Regarding the overall effect of Brexit on the economy, self-employed workers were more downbeat, however, with over half (52%) expecting it to have a negative impact
The UK’s self-employed workers appear undaunted by the potential impact of Brexit on their businesses, according to new research from Kensington Mortgages. Strikingly, the clear majority (63%) saw exiting the EU as having no direct impact on their business, over three times as many (20%) as those who viewed it in negative terms.
Kensington Mortgages surveyed over 1,000 self-employed workers across the UK to analyse their thoughts and concerns for the year ahead, with the formal deadline for Brexit now less than a year away. Of those surveyed, nearly half of self-employed workers (47%) expected 2018 to bring in more work than last year. When asked whether their business would be more profitable, 42% were confident that they would make more money in 2018 than 2017, compared to just 21% who weren’t confident.
Interestingly, younger generations were the most confident when it comes to forecasting the state of their own finances for the year ahead, with 65% of 25-34-year olds and 78% of 16-24-year olds optimistic about their chances of making more money in 2018.
As well as holding positive financial outlooks, self-employed workers are careful with their savings. If new work suddenly stopped coming in, 42% said they would be able to sustain themselves for a period of six months or more. Even in the smallest businesses of just 10 people or less, 24% felt they could last for a period of nine months or longer. These findings are significantly higher than the average UK employee, who only has enough savings to last them just 32 days on their current lifestyle if their income stopped, according to research by Legal & General’s ‘Deadline to Breadline.’*
However, when asked how Brexit might affect the ability of self-employed workers to take out loans, for example a mortgage, 35% felt Brexit would make it harder, with freelancers (37%) and sole traders (33%) expected to find it the most difficult.
Craig McKinlay, Sales & Marketing Director at Kensington Mortgages, comments on these findings:
“Self-employed workers are, without a doubt, the backbone of the UK economy, so we should all take reassurance from their optimistic outlook and ability to build up their savings to cope with life’s unexpected events.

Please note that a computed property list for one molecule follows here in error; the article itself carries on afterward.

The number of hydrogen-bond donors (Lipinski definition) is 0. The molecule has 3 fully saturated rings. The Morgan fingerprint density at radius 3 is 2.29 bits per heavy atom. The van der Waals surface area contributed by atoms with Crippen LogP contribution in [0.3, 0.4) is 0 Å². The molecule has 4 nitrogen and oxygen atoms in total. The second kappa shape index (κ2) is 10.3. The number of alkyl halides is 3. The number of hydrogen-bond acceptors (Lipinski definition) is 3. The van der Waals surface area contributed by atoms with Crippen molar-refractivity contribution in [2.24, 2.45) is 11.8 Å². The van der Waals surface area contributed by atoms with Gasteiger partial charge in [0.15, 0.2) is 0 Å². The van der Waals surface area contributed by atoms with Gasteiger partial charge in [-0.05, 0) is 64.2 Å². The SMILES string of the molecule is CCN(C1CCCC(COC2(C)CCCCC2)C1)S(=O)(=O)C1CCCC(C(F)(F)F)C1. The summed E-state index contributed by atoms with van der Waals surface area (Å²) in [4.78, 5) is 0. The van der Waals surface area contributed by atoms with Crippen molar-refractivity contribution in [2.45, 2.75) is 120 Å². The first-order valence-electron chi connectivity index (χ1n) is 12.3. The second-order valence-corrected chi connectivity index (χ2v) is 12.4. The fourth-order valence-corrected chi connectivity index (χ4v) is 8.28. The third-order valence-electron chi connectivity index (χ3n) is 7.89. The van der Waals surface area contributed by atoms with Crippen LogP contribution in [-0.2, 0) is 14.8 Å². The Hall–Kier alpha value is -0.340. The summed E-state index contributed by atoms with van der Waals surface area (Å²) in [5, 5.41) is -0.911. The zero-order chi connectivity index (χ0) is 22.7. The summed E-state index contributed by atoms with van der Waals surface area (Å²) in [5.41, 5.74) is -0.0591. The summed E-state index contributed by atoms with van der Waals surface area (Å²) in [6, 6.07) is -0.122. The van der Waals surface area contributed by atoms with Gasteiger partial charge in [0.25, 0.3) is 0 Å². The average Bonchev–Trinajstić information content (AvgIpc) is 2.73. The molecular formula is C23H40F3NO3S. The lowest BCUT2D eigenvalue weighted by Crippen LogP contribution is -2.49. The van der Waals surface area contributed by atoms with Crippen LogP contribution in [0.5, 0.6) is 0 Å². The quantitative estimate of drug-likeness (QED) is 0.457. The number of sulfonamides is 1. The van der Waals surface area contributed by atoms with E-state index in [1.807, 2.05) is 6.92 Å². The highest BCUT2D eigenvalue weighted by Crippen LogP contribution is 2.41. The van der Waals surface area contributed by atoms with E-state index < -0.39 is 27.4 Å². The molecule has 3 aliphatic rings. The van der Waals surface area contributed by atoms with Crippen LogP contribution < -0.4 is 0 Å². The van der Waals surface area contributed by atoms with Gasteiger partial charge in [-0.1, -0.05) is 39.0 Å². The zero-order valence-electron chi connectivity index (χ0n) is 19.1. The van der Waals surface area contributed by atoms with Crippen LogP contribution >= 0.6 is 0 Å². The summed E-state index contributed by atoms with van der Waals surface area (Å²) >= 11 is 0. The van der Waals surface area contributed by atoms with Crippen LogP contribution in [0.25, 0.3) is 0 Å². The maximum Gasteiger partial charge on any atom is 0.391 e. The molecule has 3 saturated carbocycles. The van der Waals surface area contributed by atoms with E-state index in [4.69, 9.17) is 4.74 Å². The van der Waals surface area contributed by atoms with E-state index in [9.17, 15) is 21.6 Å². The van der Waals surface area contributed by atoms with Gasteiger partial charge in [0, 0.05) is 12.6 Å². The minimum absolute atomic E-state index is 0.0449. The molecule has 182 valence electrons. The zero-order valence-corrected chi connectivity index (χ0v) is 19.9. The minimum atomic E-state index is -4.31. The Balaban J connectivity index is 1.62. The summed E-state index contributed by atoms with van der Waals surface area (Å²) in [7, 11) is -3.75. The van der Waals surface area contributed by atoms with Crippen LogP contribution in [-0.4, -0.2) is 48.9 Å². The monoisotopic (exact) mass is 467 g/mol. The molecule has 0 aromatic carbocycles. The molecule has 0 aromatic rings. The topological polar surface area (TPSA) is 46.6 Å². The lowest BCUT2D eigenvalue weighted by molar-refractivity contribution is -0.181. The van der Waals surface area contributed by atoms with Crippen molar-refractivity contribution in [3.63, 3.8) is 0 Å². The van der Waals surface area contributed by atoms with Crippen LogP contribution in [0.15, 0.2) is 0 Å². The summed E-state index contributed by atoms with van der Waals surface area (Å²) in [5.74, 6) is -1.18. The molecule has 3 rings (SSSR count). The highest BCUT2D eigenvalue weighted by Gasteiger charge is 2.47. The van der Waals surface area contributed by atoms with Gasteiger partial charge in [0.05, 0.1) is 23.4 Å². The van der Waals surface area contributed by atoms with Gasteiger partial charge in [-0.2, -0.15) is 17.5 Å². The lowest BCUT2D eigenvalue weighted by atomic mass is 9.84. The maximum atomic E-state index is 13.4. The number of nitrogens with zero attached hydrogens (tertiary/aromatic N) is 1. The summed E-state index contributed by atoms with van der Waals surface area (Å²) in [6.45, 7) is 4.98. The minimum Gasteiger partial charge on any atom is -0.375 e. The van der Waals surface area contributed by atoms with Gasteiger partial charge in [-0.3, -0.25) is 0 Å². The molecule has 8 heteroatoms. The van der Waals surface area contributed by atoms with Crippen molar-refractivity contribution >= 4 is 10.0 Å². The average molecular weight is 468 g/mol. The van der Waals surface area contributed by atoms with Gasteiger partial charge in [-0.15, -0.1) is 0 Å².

“While this is undoubtedly good news, we shouldn’t lose sight of the struggle these independent workers face when it comes to getting a mortgage. Of those surveyed, 27% had a residential mortgage. Self-employed workers often have unique concerns and needs, which can make it difficult for them to secure the right financial solution.”
Despite the optimistic attitude towards Brexit’s impact on personal finances, leaving the EU and its impact on the UK economy still remains a divisive issue. The majority (52%) felt pessimistic about the effect Brexit might have on the economy and expect a negative impact to result.
Geographically as well, the political fault lines of the European Union Referendum in 2016 appear to retain their potency two years on. Mirroring the Brexit vote itself, the majority of self-employed workers in Scotland (67%), London (60%) and Northern Ireland (58%) believe Brexit will have a distinctly negative impact on the economy.
Craig McKinlay, Sales & Marketing Director at Kensington Mortgages, continues:
“The fact that such a diverse group of workers would have diverging views on Brexit is unsurprising. What is perhaps more important is how we respond to these concerns. Regardless of regional location, business size or age, the self-employed have unique day-to-day circumstances that unite them.
“Providing this group with access to the right financing needs to be a priority for the entire industry, as we can’t afford for such a valuable contributor to the UK economy to be underrepresented. Fortunately, there are lenders out there who appreciate the contributions these workers make to our economy and who want to support them in their ambitions and goals onto the housing ladder in return.”
*Legal & General ‘Deadline to Breadline’ campaign, 2017
For the full report, click here.
See infographic here